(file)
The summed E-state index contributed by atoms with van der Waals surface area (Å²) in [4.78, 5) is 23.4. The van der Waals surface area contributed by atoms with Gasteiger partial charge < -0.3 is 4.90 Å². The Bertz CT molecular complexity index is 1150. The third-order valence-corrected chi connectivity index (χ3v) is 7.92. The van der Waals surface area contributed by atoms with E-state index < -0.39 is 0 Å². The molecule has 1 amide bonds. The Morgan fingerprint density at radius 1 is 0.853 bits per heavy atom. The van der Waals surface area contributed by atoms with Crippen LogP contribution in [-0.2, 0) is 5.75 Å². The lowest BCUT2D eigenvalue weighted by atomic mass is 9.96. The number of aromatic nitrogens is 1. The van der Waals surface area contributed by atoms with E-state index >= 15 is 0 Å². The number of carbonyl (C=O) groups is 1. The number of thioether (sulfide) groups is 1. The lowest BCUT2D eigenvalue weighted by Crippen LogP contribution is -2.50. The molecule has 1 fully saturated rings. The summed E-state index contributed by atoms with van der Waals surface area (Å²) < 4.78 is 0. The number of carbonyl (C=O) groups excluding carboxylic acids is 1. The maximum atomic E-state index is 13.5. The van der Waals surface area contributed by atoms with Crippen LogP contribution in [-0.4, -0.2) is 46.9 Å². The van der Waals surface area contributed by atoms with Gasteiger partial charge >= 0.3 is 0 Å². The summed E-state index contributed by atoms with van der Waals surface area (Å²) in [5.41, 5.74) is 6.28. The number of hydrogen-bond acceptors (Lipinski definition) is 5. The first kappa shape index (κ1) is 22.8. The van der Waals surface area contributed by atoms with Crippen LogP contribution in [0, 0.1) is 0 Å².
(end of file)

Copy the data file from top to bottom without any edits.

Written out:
The summed E-state index contributed by atoms with van der Waals surface area (Å²) in [4.78, 5) is 23.4. The van der Waals surface area contributed by atoms with Gasteiger partial charge < -0.3 is 4.90 Å². The Bertz CT molecular complexity index is 1150. The third-order valence-corrected chi connectivity index (χ3v) is 7.92. The van der Waals surface area contributed by atoms with E-state index < -0.39 is 0 Å². The molecule has 1 amide bonds. The Morgan fingerprint density at radius 1 is 0.853 bits per heavy atom. The van der Waals surface area contributed by atoms with Crippen LogP contribution in [-0.2, 0) is 5.75 Å². The lowest BCUT2D eigenvalue weighted by atomic mass is 9.96. The number of aromatic nitrogens is 1. The van der Waals surface area contributed by atoms with E-state index >= 15 is 0 Å². The number of carbonyl (C=O) groups is 1. The number of thioether (sulfide) groups is 1. The lowest BCUT2D eigenvalue weighted by Crippen LogP contribution is -2.50. The molecule has 1 fully saturated rings. The summed E-state index contributed by atoms with van der Waals surface area (Å²) < 4.78 is 0. The number of carbonyl (C=O) groups excluding carboxylic acids is 1. The maximum atomic E-state index is 13.5. The van der Waals surface area contributed by atoms with Crippen LogP contribution in [-0.4, -0.2) is 46.9 Å². The van der Waals surface area contributed by atoms with Gasteiger partial charge >= 0.3 is 0 Å². The summed E-state index contributed by atoms with van der Waals surface area (Å²) in [5.41, 5.74) is 6.28. The number of hydrogen-bond acceptors (Lipinski definition) is 5. The first kappa shape index (κ1) is 22.8. The van der Waals surface area contributed by atoms with Crippen LogP contribution in [0, 0.1) is 0 Å².